Politician Trespasses Into House Under Construction, Breaks Leg... Sues Owners

from the crazy-lawsuit-of-the-day dept

Chris J. contributes the latest in our series of absolutely ridiculous lawsuits. Apparently NY State Senator Jim Alesi is suing a couple and their homebuilder over a broken leg he suffered. But the real story is in how he broke the leg. The couple -- who it should be mentioned are constituents of Alesi -- were having a home built. While it was under construction, but no one was there, Alesi suddenly decided to just go into the house and have a look (he says he was checking it out "for a friend.") The door was locked, but he walked around back and found a basement door that was unlocked. Once inside, he tried to climb a ladder to get to the first floor, since no stairs had been built yet... and suffered serious leg injuries, requiring surgery. And now, he's suing the homeowners and the builder.

Yes, let's repeat that. This guy trespassed, broke into someone's home (that was under construction at the time), and then broke his leg while trying to climb a ladder, and then decides to sue about it. And he's a State Senator. This was not a house that was for sale. It was not open to the public in any way. Alesi was apparently cited for trespassing at the time, and everyone involved is apparently baffled that he's suddenly suing now, for something that happened a few years ago, and on something in which it appears that he was massively at fault.

Update: Via the comments we have the full complaint and the news that he's dropped the lawsuit and issued a typical politician's apology, after members of his own party started ridiculing the lawsuit and asking him to drop it.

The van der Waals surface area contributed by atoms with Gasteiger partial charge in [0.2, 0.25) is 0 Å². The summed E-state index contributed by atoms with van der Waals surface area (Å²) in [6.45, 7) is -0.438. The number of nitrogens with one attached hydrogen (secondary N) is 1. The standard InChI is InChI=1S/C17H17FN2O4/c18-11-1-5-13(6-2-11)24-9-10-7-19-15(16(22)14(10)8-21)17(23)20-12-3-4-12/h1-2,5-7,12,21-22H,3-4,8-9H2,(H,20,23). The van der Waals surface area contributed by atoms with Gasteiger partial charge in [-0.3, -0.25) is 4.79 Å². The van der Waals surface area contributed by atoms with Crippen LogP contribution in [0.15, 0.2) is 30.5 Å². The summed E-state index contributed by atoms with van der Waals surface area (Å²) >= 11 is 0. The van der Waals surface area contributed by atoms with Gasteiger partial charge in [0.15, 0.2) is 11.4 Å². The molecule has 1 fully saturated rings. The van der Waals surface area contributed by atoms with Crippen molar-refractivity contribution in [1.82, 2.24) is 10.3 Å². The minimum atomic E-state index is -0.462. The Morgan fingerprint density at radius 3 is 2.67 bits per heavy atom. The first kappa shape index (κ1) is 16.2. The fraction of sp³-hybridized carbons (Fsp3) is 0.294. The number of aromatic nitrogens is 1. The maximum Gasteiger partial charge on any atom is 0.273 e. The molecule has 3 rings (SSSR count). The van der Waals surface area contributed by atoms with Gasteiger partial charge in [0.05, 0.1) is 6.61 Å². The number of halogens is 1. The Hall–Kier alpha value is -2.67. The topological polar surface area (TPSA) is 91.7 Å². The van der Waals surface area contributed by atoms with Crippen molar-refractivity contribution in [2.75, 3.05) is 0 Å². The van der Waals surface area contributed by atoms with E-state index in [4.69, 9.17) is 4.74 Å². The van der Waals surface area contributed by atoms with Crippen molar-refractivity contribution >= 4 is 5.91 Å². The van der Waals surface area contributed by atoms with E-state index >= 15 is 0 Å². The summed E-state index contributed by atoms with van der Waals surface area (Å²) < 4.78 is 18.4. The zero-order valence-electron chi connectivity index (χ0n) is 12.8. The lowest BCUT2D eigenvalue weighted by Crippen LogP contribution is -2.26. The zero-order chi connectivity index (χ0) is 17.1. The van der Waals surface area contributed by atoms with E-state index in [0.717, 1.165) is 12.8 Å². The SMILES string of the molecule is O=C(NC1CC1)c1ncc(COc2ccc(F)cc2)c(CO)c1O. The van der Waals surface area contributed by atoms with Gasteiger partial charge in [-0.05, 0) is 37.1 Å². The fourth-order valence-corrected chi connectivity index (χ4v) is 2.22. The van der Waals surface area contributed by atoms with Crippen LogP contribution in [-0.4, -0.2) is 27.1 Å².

Filed Under: jim alesi, lawsuits, trespassing


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  1. icon
    average_joe (profile), 27 Jan 2011 @ 10:34am

    Re:

    Whether accurate or not this is what it says in paragraph 15 of the complaint:

    15. That prior to and around the time of the incident which caused the injuries herein, the Trolley Brook Estates Subdivision was advertised as a new housing development that was open to the public.


    He was apparently planning to argue that he wasn't trespassing because the advertisement made him an invitee. An invitee is a person who enters another's property by express or implied invitation for the purpose for which the land is held open to the public. He would have to show that the ad invited people to the development to inspect the homes that were being built. If he is an invitee, the land owner owes him a duty of due care to warn him of any dangers or to make the conditions safe if a warning would not suffice. If he's an invitee, he has a good case.

    Now, if he's not an invitee, he's a trespasser. The land owner has no duty of reasonable care to a trespasser who is not known to the land owner, nor is there any duty on the land owner to discover any trespassers. If he's a trespasser, he has no case.

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